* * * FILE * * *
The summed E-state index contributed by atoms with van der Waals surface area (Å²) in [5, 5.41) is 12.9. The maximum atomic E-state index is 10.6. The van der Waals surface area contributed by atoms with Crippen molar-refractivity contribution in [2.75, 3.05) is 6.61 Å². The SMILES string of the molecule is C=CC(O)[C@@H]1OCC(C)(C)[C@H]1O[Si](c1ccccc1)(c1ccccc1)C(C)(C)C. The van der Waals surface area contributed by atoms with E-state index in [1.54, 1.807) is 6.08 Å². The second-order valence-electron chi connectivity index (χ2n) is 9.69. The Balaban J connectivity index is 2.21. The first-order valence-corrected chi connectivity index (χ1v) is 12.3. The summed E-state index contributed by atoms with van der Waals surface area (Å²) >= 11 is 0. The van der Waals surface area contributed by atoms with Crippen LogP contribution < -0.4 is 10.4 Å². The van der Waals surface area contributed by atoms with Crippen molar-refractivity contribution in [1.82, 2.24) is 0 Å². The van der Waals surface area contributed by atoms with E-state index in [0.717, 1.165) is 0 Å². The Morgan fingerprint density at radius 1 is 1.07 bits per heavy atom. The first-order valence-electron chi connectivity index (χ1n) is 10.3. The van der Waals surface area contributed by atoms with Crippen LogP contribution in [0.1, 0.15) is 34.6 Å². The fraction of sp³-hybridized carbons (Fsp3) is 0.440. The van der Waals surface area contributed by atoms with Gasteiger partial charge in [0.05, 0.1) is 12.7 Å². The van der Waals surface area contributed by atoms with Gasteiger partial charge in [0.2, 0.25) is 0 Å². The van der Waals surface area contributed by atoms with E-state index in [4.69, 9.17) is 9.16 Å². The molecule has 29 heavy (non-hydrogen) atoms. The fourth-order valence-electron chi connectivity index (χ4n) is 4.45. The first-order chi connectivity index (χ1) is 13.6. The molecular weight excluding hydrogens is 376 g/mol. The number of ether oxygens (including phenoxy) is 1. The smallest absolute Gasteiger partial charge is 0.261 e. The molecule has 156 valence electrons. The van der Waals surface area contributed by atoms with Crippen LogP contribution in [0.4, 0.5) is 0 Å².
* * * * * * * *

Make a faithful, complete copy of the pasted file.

The summed E-state index contributed by atoms with van der Waals surface area (Å²) in [5, 5.41) is 12.9. The maximum atomic E-state index is 10.6. The van der Waals surface area contributed by atoms with Crippen molar-refractivity contribution in [2.75, 3.05) is 6.61 Å². The SMILES string of the molecule is C=CC(O)[C@@H]1OCC(C)(C)[C@H]1O[Si](c1ccccc1)(c1ccccc1)C(C)(C)C. The van der Waals surface area contributed by atoms with E-state index in [1.54, 1.807) is 6.08 Å². The second-order valence-electron chi connectivity index (χ2n) is 9.69. The Balaban J connectivity index is 2.21. The first-order valence-corrected chi connectivity index (χ1v) is 12.3. The summed E-state index contributed by atoms with van der Waals surface area (Å²) >= 11 is 0. The van der Waals surface area contributed by atoms with Crippen LogP contribution < -0.4 is 10.4 Å². The van der Waals surface area contributed by atoms with Crippen molar-refractivity contribution in [1.82, 2.24) is 0 Å². The van der Waals surface area contributed by atoms with E-state index in [0.717, 1.165) is 0 Å². The Morgan fingerprint density at radius 1 is 1.07 bits per heavy atom. The first-order valence-electron chi connectivity index (χ1n) is 10.3. The van der Waals surface area contributed by atoms with Crippen LogP contribution in [0.1, 0.15) is 34.6 Å². The fraction of sp³-hybridized carbons (Fsp3) is 0.440. The van der Waals surface area contributed by atoms with Gasteiger partial charge in [0.05, 0.1) is 12.7 Å². The van der Waals surface area contributed by atoms with Gasteiger partial charge in [0.2, 0.25) is 0 Å². The van der Waals surface area contributed by atoms with E-state index in [4.69, 9.17) is 9.16 Å². The molecule has 29 heavy (non-hydrogen) atoms. The fourth-order valence-electron chi connectivity index (χ4n) is 4.45. The first-order chi connectivity index (χ1) is 13.6. The molecular weight excluding hydrogens is 376 g/mol. The number of ether oxygens (including phenoxy) is 1. The smallest absolute Gasteiger partial charge is 0.261 e. The molecule has 156 valence electrons. The van der Waals surface area contributed by atoms with Crippen LogP contribution in [0.4, 0.5) is 0 Å².